The employment of a convicted child offender to check-off voters at North East polling booth has left mums and dads horrified.
Actor Jeremy Kewley, whose television jobs include Blue Heelers, Neighbors and Stingers, was among the Victorian Electoral Commission staff at the Rutherglen Primary School voting center on Saturday.
The offenses covered 1989 to 2011 and included him putting his hand on groins and kissing faces of youngsters who have dressed up in Lycra for film and advertising auditions.
Father Darren Trevaskis has complained to the VEC.
"I was disgusted to see a paedophile marking off names in our community," Mr Trevaskis said.
"It's at the school, you think you're safe to bring your kids along and especially a government job, you would not expect a criminal to do that job."
The VEC would not comment directly on the hiring of Kewley, citing privacy laws.
A spokesman said the VEC did not require criminal convictions to be exposed by those employed for polls.
"Given the volume of people required for such a short period of time, and close monitoring of staff, the VEC has deemed criminal checks to be a mandatory requirement of the recruitment process for election casuals," he said.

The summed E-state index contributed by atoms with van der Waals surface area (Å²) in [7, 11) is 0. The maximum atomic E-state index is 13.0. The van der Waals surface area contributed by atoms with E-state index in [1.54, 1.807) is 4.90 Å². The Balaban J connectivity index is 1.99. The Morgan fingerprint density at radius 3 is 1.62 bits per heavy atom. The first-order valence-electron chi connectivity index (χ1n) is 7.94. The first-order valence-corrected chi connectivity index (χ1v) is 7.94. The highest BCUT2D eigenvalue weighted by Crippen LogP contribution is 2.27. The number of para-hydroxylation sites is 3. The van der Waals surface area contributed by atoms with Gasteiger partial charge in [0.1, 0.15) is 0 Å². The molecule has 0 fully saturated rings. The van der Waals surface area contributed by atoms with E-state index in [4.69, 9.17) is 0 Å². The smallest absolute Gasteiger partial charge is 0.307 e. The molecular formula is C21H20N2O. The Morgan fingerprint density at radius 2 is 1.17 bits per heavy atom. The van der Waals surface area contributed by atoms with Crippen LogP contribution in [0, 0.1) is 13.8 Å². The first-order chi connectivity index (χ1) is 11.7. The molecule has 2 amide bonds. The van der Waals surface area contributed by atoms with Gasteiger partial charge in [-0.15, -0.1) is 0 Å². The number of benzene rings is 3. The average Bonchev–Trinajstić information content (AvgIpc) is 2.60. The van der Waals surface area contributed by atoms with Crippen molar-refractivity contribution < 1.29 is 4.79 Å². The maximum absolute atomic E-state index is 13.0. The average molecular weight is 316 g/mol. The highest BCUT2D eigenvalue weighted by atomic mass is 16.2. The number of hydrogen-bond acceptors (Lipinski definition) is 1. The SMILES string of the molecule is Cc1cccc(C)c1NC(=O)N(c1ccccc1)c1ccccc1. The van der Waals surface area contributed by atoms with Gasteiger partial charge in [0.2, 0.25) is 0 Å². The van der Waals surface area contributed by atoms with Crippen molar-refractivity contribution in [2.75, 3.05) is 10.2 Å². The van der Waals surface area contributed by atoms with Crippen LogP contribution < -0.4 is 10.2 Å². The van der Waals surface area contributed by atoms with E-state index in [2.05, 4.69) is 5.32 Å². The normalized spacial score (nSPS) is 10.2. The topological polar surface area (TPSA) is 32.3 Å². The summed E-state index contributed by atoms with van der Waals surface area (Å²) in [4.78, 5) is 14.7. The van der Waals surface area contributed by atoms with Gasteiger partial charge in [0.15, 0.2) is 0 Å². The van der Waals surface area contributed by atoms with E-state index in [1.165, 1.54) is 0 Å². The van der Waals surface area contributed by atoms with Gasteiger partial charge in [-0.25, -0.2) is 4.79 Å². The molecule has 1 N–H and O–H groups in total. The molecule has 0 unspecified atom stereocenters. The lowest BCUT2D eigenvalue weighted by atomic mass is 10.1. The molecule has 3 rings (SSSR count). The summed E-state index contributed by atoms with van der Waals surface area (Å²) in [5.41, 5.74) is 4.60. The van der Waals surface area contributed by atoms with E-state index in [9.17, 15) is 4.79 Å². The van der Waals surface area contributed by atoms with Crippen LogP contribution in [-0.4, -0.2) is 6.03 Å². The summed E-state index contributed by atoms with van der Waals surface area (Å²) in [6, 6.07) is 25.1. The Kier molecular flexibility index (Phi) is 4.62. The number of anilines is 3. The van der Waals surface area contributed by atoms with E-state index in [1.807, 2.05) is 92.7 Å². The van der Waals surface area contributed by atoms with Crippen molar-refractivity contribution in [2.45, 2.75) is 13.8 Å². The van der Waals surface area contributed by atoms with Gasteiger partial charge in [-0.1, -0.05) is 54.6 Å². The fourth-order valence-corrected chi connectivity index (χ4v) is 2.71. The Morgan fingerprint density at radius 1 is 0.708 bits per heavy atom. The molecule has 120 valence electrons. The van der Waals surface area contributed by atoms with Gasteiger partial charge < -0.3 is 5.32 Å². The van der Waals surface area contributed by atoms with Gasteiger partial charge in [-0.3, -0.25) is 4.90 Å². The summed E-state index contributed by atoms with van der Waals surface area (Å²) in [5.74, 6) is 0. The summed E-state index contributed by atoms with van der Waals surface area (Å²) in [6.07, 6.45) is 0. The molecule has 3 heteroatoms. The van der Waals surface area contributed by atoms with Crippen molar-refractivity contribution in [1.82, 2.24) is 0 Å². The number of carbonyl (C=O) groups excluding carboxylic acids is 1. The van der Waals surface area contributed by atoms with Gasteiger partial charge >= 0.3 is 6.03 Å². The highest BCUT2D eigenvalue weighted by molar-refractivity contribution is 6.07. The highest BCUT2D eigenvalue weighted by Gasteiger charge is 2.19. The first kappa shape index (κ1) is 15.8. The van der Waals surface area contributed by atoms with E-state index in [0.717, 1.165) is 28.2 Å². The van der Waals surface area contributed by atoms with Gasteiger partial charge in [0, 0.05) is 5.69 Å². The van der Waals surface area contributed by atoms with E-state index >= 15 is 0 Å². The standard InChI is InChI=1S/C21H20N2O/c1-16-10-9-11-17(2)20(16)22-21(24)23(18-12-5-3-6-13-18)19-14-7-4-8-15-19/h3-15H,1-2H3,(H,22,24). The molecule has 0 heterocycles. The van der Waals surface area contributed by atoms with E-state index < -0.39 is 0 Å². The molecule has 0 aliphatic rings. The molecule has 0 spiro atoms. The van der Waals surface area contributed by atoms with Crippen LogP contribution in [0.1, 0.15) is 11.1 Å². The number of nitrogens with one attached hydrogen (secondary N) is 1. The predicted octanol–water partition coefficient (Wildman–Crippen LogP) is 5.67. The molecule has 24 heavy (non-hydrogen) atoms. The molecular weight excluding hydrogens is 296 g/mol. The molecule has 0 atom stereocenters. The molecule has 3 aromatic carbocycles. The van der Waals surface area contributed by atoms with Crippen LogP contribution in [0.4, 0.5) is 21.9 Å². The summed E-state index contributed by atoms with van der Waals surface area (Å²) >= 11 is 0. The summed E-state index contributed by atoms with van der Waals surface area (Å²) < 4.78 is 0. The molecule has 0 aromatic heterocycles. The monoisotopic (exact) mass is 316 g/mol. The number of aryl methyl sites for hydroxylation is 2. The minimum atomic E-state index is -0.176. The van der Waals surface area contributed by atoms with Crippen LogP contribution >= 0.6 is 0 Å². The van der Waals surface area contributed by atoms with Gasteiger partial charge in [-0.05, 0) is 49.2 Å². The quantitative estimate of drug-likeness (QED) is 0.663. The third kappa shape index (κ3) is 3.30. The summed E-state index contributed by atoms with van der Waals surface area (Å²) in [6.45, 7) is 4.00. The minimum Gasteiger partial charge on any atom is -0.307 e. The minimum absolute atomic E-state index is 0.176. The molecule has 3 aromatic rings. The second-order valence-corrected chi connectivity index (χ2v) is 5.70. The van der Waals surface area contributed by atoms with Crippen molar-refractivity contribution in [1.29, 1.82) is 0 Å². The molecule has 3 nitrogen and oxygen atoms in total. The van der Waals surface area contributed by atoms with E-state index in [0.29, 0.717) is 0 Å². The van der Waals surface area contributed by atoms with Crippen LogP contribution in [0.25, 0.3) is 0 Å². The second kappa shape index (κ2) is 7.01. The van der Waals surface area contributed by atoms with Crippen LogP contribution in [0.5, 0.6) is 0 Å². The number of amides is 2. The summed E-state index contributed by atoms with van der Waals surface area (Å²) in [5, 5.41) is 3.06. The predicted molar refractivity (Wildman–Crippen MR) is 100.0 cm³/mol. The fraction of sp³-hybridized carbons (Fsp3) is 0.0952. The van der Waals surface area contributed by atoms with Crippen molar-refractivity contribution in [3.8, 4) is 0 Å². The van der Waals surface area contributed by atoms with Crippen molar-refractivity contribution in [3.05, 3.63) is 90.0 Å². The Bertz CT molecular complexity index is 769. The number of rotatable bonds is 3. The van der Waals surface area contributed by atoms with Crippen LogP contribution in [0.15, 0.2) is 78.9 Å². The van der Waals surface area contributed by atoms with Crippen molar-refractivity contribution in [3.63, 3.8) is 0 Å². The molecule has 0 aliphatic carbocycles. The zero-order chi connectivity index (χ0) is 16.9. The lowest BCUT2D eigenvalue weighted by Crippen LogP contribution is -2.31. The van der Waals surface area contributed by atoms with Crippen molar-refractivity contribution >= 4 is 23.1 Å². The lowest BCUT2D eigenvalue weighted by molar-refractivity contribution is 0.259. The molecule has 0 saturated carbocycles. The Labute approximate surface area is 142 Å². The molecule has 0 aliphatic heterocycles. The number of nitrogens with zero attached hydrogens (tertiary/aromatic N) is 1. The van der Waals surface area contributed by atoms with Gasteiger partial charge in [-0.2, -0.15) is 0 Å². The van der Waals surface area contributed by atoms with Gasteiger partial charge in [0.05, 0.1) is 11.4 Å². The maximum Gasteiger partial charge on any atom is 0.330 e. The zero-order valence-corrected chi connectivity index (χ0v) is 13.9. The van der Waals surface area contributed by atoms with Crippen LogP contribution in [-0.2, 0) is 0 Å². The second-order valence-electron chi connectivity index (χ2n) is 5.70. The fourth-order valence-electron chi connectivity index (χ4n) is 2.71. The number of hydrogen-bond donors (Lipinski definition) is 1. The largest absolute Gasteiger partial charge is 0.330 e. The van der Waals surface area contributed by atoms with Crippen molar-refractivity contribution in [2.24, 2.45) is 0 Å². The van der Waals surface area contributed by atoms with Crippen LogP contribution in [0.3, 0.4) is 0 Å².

"Time constraints are also a significant barrier to the conduct of criminal checks on all election staff."
However, the spokesman said recruitment processes would be assessed in the wake of the election.
"Any review would ensure appropriate recruitment is balanced with the obligation to provide equal opportunity and adherence to anti-discrimination laws," he said.
Another voter, who did not want to be named, said: "He's on the sex offenders' register for life and there's people with their kids going in and I thought it was very ordinary."
Mum Carol Hopcraft was on the school cake stall.
"We were just gobsmacked and horrified – everyone felt violated," she said.
"I should not be able to work in and around children."
Ms Hopcraft said Kewley was surrounded by photographs and names of pupils in the classroom where he was working.
Sexual assault center manager Carolyn Worth said Kewley may have been able to circumvent a register requirement that he does not work with children because of the age of 18.
Offenders have to keep police aware of their movements for a period as part of register conditions.